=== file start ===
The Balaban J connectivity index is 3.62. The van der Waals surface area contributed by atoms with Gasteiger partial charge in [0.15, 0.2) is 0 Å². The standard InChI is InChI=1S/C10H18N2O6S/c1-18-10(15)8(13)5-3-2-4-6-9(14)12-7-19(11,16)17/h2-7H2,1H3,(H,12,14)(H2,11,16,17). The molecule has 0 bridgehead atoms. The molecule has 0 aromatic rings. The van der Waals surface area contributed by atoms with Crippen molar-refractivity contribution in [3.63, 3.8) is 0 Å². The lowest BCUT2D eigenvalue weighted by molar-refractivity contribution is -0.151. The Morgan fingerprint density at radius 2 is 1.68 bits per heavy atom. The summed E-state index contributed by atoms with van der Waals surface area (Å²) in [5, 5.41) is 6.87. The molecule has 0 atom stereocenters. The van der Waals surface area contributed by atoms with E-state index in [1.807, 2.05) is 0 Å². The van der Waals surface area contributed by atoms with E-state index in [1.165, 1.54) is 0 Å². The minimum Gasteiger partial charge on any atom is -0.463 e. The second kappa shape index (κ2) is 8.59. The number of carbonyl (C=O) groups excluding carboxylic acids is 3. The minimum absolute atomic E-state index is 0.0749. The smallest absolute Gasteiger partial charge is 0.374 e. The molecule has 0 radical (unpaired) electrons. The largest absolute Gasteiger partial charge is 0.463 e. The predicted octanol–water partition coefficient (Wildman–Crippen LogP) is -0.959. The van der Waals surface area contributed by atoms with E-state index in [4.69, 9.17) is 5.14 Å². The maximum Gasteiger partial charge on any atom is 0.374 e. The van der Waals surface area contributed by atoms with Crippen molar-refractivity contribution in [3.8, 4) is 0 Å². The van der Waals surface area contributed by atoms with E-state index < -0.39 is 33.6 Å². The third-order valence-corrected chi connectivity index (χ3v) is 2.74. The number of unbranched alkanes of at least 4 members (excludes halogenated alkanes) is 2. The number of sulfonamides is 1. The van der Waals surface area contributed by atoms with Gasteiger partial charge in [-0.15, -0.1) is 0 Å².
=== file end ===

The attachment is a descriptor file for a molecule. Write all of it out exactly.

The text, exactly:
The Balaban J connectivity index is 3.62. The van der Waals surface area contributed by atoms with Gasteiger partial charge in [0.15, 0.2) is 0 Å². The standard InChI is InChI=1S/C10H18N2O6S/c1-18-10(15)8(13)5-3-2-4-6-9(14)12-7-19(11,16)17/h2-7H2,1H3,(H,12,14)(H2,11,16,17). The molecule has 0 bridgehead atoms. The molecule has 0 aromatic rings. The van der Waals surface area contributed by atoms with Crippen molar-refractivity contribution in [3.63, 3.8) is 0 Å². The lowest BCUT2D eigenvalue weighted by molar-refractivity contribution is -0.151. The Morgan fingerprint density at radius 2 is 1.68 bits per heavy atom. The summed E-state index contributed by atoms with van der Waals surface area (Å²) in [5, 5.41) is 6.87. The molecule has 0 atom stereocenters. The van der Waals surface area contributed by atoms with E-state index in [1.807, 2.05) is 0 Å². The van der Waals surface area contributed by atoms with E-state index in [1.165, 1.54) is 0 Å². The minimum Gasteiger partial charge on any atom is -0.463 e. The second kappa shape index (κ2) is 8.59. The number of carbonyl (C=O) groups excluding carboxylic acids is 3. The minimum absolute atomic E-state index is 0.0749. The smallest absolute Gasteiger partial charge is 0.374 e. The molecule has 0 radical (unpaired) electrons. The largest absolute Gasteiger partial charge is 0.463 e. The predicted octanol–water partition coefficient (Wildman–Crippen LogP) is -0.959. The van der Waals surface area contributed by atoms with E-state index in [4.69, 9.17) is 5.14 Å². The maximum Gasteiger partial charge on any atom is 0.374 e. The van der Waals surface area contributed by atoms with Crippen molar-refractivity contribution in [3.8, 4) is 0 Å². The van der Waals surface area contributed by atoms with E-state index < -0.39 is 33.6 Å². The third-order valence-corrected chi connectivity index (χ3v) is 2.74. The number of unbranched alkanes of at least 4 members (excludes halogenated alkanes) is 2. The number of sulfonamides is 1. The van der Waals surface area contributed by atoms with Gasteiger partial charge in [-0.15, -0.1) is 0 Å².